ABN Amro’s growth strategy stemmed from the knowledge of the UK market’s potential, says de Keijzer.
"The market in the UK is around £40bn a year, similar to Germany, and ranges across sectors from trucks and trailers to yellow plant, containers and IT financing.
"There are differences between the Netherlands, UK and Germany, for example with regards to the end of a lease. Does the title of ownership ultimately pass to the end-user? Do they have an option to buy? Is there put- or a call option? is there the possibility of extending the lease? In some countries the lessee is not allowed to buy the asset at the end of the term, in other countries or other products, they are," says de Keijzer.
Germany and the UK are attractive because of their acquaintance of financing their capital expenditure via a lease, he adds.
"If you look at leasing in Europe, the lease quotas in Germany and the UK are rather high compared to the Netherlands, where a lot of companies finance their assets via a regular banking facility. In Germany and UK, companies are more used to financing their assets via a lease," says de Keijzer.
"The lease-approach is in fact a more customer centric approach than regular banking. Because of the flexibility we offer around ownership and the fact that we are able to take on residual value risk, we can truly customize the structure of the financing of our customers’ assets. Our customers really appreciate that approach. Besides that, the developments around Basel III and Basel IV will further drive focus on Asset Based Lending, which is exactly what we offer our customers.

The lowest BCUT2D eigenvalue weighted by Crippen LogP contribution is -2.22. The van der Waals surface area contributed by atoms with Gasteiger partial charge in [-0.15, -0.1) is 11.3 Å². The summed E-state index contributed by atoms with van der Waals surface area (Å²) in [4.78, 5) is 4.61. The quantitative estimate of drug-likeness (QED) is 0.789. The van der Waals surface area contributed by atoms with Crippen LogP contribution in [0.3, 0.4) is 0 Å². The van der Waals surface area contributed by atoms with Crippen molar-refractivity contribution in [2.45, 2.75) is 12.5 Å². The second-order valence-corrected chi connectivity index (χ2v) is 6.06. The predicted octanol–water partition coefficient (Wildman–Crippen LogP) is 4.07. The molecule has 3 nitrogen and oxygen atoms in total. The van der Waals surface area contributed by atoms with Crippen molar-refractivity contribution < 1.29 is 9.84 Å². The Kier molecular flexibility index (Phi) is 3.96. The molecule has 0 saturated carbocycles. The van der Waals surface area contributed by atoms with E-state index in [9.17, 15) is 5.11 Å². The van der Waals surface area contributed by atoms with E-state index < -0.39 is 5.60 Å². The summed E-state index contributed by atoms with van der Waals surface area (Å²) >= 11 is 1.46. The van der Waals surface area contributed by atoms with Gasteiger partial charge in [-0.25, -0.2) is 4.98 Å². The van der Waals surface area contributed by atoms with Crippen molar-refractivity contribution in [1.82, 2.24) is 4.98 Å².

Assets and coverage model
We focus on mid-market companies with a turnover above £25m, with a bias towards the transportation, manufacturing and the construction sector, says de Keijzer.
"What we focus on in the UK is mainly hard assets: trucks and trailers, yellow plant, cranes, containers, etcetera" he says.
"As an asset based lender in the UK we look at both the assets and also the counterparty, because our strategy is long-term relationships. That means we are able to provide committed facilities, which is an exception in the UK market."
The Dutch bank has worked on driving specific business in the UK by cooperating with a select group of introducers, besides having its sales teams focussing on direct sales within our specified markets.
"ABN Amro Lease UK works with a selected group of introducers, which in the UK totals around 15. This is all governed well and within the groups policies. We register all introducers; we perform all ‘know your customer’ research, do the compliance checks and we review them every year," says de Keijzer. "Our coverage model is twofold: we have our regional team, working across the UK, and we have a Wholesale & Structured finance team. They look at syndicated deals, club facilities and more structured deals.
All in all, with its high capital efficiency Lease is perfectly positioned to support the strategy of the bank."